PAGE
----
In Mad Men, the drama happens at the intersection of art and commerce. That holds, most obviously, for the ad agency, where moving product is the measure of creative inspiration. But it’s also true of the main characters’ identities.
The two characters who’ve undertaken hubristic projects of self-creation, Don Draper and Peggy Olson, have used their creative gifts to fabricate personas that enabled them to escape their social class. They don’t have, or at least aspire not to have, characters that constrain their choice of masks. In that respect, they present a vivid contrast to the hard-wired characters of Roger Sterling and Pete Campbell. They're both creatures of class privilege, scrambling to maintain their socio-economic position while the commercial and cultural ground shifts under their feet. The fact that Roger has the character of a loveable scoundrel while Pete’s character is impossible to love doesn’t change the fact that, in each case, character is destiny.
The original sin of the self-creators is pride. Don’s now getting his comeuppance for not knowing his place, or imagining that he never had one to begin with. The original sin of the hard-wired characters is hypocrisy. Roger’s still laboring to repress the shame he feels, as the inheritor of his father’s wealth and social status, for selling his birthright (the original Sterling Cooper) to finance his repudiation of the obligations he owed his first wife.
Last night’s episode recapitulated the Don/Roger dynamic through the characters of Peggy and Pete. We see Peggy trying on and shedding personas as if they were dresses on a rack at Saks. First, she’s a sexual ingénue with the laughably earnest boyfriend, slipping on another woman’s wedding ring to see how it feels. We knew her before she was a virgin, when she was abandoning the child she bore after a one-night-stand with Pete during her first days as a secretary at Sterling Cooper and enjoying “nooners” in the Hotel Pierre with Duck. Later in the episode, she has morphed into a knowing proto-sixties chick, expertly parrying the Sapphic advances of her new friend while she’s taking a long pull on a joint, before making out with a complete stranger in a closet while she’s hiding after the police raid. The wedding fantasy is the farthest thing from her mind.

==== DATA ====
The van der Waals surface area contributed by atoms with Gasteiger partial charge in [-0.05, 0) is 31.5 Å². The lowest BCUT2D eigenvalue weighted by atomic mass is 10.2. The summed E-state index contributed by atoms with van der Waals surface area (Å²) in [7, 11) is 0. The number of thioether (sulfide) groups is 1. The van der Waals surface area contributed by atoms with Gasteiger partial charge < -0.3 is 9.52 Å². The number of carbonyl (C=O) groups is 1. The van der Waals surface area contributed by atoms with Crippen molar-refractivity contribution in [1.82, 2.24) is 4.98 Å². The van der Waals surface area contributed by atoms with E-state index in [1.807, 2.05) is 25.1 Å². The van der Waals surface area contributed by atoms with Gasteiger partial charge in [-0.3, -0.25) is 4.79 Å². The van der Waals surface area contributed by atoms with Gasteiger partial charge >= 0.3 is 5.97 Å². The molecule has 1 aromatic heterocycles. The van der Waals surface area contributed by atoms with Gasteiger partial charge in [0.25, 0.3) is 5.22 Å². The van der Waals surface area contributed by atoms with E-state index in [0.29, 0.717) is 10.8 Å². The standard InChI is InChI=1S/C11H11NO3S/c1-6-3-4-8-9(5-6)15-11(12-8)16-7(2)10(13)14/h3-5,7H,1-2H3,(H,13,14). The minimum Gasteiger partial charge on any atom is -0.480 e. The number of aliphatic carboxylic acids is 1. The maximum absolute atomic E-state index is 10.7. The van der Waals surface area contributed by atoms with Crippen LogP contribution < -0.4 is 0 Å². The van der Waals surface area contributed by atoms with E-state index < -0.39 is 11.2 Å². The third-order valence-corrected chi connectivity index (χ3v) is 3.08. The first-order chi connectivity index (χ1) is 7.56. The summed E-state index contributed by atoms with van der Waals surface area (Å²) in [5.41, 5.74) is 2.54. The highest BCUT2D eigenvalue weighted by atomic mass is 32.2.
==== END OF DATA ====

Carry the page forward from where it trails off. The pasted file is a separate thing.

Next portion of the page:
And then there’s Pete. When his father-in-law inadvertently spills the beans about Pete’s wife being pregnant Pete can’t suppress his joy at the prospect of visibly taking his father’s place at the head of an imposing family table. Yet that doesn’t keep Pete from using the pregnancy to extort more work out of the father-in-law's company, confident that his father-in-law’s sense of familial responsibility will keep him from revealing Pete's underhanded tactics to a daughter who still holds her husband in delusionally high regard. As Pete gets on with his career, he's getting better at making himself presentable, but he can’t suppress his inherent thugishness for very long.
The final scene expertly brings the contrast between Peggy and Pete to a dramatic head. Learning about Pete’s impeding fatherhood, and that he used it to pry more business out of his father-in-law, has Peggy banging her head on her desk in the privacy of her office. We can't tell whether she’s experiencing jealously at not being the acknowledged mother of Pete’s first child or something entirely different. In the final scene, when Peggy’s on her way out of the office she manages to capture Pete’s eye long enough to elicit an expression of longing from him. Is she reminding him, and herself, of the person she was when she started out at Sterling Cooper, and experiencing a pang of remorse about how much of herself she’s lost along the way? Or does she sense that, despite Pete’s newfound business success, his being a prisoner of his character makes him an easy mark for an ambitious shape-shifter like her?